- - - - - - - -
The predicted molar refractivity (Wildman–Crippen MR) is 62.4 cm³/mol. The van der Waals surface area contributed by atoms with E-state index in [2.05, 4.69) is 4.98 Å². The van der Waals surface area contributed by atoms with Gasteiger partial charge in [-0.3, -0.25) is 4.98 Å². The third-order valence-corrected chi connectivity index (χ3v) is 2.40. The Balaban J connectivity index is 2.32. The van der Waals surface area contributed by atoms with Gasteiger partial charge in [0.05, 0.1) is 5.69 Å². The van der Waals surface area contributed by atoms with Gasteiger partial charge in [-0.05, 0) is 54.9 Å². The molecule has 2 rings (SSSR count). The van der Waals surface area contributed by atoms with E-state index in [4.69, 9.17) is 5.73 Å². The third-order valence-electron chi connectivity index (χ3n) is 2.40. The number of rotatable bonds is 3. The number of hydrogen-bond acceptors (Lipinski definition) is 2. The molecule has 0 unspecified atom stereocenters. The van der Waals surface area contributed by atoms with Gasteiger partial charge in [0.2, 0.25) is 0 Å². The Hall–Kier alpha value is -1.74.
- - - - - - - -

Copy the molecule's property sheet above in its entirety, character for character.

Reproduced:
The predicted molar refractivity (Wildman–Crippen MR) is 62.4 cm³/mol. The van der Waals surface area contributed by atoms with E-state index in [2.05, 4.69) is 4.98 Å². The van der Waals surface area contributed by atoms with Gasteiger partial charge in [-0.3, -0.25) is 4.98 Å². The third-order valence-corrected chi connectivity index (χ3v) is 2.40. The Balaban J connectivity index is 2.32. The van der Waals surface area contributed by atoms with Gasteiger partial charge in [0.05, 0.1) is 5.69 Å². The van der Waals surface area contributed by atoms with Gasteiger partial charge in [-0.05, 0) is 54.9 Å². The molecule has 2 rings (SSSR count). The van der Waals surface area contributed by atoms with E-state index in [4.69, 9.17) is 5.73 Å². The third-order valence-electron chi connectivity index (χ3n) is 2.40. The number of rotatable bonds is 3. The number of hydrogen-bond acceptors (Lipinski definition) is 2. The molecule has 0 unspecified atom stereocenters. The van der Waals surface area contributed by atoms with Gasteiger partial charge in [0.2, 0.25) is 0 Å². The Hall–Kier alpha value is -1.74.